We ought not to be this way!  We must confess with Q&A 1 of the Heidelberg Catechism that “I, with body and soul, both in life and death, am not my own, but belong unto my faithful Savior Jesus Christ.”  Our time, our bodies, our talents, our lives, are not our own!  They belong to Him, and we are to use them not self-servingly, but for Him.  

“For ye are bought with a price: therefore glorify God in your body, and in your spirit, which are God’s.” I Corinthians 6:20

Amy Kaiser

Gender Options in the Bathroom

A couple years ago I wrote a piece called “Facebook Gender Options.” The topic of that piece was the move by Facebook that gave more gender options to its users beyond male and female. Facebook provided fifty six gender options to be exact. Facebook intended this move to be inclusive of every variant gender identity or “questioning” person under the sun. A person who is “questioning” is confused as to whether they are gay or transgender and  as to who they are and where they should be headed. Gender differences have expanded in these two short years since that piece was written. Now in many places a man who identifies as a woman or vice-versa has the right to use the bathroom consistent with their gender identity. In other words, if a man feels like he is a woman he has a right to use the bathroom or locker room consistent with what he feels he is on the inside, even if it doesn’t match up with what his body actually is. This has become the law in a number of cities and states. Those who speak out against it are branded as intolerant and will even be kicked out of public facilities. This has actually happened to woman in Ohio who complained about a man behaving himself inappropriately in the women’s restroom of a Planet Fitness gym.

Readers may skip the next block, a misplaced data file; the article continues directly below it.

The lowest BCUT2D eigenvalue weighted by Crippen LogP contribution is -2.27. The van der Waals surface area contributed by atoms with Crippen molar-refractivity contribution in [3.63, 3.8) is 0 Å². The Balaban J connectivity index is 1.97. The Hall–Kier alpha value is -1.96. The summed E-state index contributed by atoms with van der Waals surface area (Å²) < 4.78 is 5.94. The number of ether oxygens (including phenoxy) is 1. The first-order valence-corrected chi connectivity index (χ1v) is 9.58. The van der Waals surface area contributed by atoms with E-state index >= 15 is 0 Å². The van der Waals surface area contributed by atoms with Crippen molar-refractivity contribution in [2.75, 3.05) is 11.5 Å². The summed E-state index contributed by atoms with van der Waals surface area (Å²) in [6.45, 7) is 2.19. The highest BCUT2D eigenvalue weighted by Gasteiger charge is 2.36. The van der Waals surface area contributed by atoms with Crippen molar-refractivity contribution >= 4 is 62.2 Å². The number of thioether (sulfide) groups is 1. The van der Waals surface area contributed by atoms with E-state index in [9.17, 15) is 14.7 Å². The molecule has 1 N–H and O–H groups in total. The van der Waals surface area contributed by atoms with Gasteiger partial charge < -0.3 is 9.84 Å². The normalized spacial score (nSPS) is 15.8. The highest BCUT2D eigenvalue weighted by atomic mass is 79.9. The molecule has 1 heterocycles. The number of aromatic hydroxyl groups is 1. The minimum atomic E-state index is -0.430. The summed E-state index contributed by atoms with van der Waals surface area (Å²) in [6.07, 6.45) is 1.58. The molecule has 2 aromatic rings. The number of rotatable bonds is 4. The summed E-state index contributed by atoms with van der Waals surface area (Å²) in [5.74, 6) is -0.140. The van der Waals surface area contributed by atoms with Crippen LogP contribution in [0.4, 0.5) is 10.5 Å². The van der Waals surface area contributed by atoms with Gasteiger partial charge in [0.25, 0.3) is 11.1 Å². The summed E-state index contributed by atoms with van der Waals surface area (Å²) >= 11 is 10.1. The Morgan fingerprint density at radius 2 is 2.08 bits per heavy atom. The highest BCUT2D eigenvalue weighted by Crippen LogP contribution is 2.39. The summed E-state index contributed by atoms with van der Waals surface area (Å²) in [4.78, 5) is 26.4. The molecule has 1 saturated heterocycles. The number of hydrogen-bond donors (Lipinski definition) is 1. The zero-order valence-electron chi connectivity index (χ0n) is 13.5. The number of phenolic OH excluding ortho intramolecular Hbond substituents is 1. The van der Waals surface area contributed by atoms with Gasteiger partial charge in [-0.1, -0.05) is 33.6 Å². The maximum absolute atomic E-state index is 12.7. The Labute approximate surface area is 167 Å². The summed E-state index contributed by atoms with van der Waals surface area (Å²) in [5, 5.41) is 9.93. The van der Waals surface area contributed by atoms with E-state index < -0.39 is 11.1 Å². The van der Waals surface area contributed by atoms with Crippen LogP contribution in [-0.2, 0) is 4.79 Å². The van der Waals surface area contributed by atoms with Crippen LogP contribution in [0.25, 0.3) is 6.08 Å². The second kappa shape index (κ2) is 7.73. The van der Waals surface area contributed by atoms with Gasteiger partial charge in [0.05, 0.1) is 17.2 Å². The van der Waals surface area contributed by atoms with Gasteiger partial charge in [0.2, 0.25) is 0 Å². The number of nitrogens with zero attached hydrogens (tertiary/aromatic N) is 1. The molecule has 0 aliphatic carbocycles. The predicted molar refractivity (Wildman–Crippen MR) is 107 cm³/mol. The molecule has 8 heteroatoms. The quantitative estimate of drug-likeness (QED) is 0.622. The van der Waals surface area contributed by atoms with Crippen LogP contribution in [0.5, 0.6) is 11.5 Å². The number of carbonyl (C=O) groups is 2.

Not only do such policies go against common sense, they also violate God-ordained notions of gender. “Male and female created he them” (Genesis 1:27b). This passage means that a person’s biological sex is permanent. Many things about a person change in their lifetimes including height, weight, voice and hair color. Personalities develop over time as well. That being said, one’s gender remains consistent throughout all of these changes. Transgender advocates, on the other hand, teach that people are gender-fluid, that is, that a person can be male one day and female the next. Think of a jar of Play-Doh or the sand you find at the beach. These things can be changed to whatever you want them to be. You can use that lump of Play-Doh to form a dog one day and a castle the next.  The same thing is true of the sand at the beach. That’s the kind of thinking that supporters of transgenderism engage in.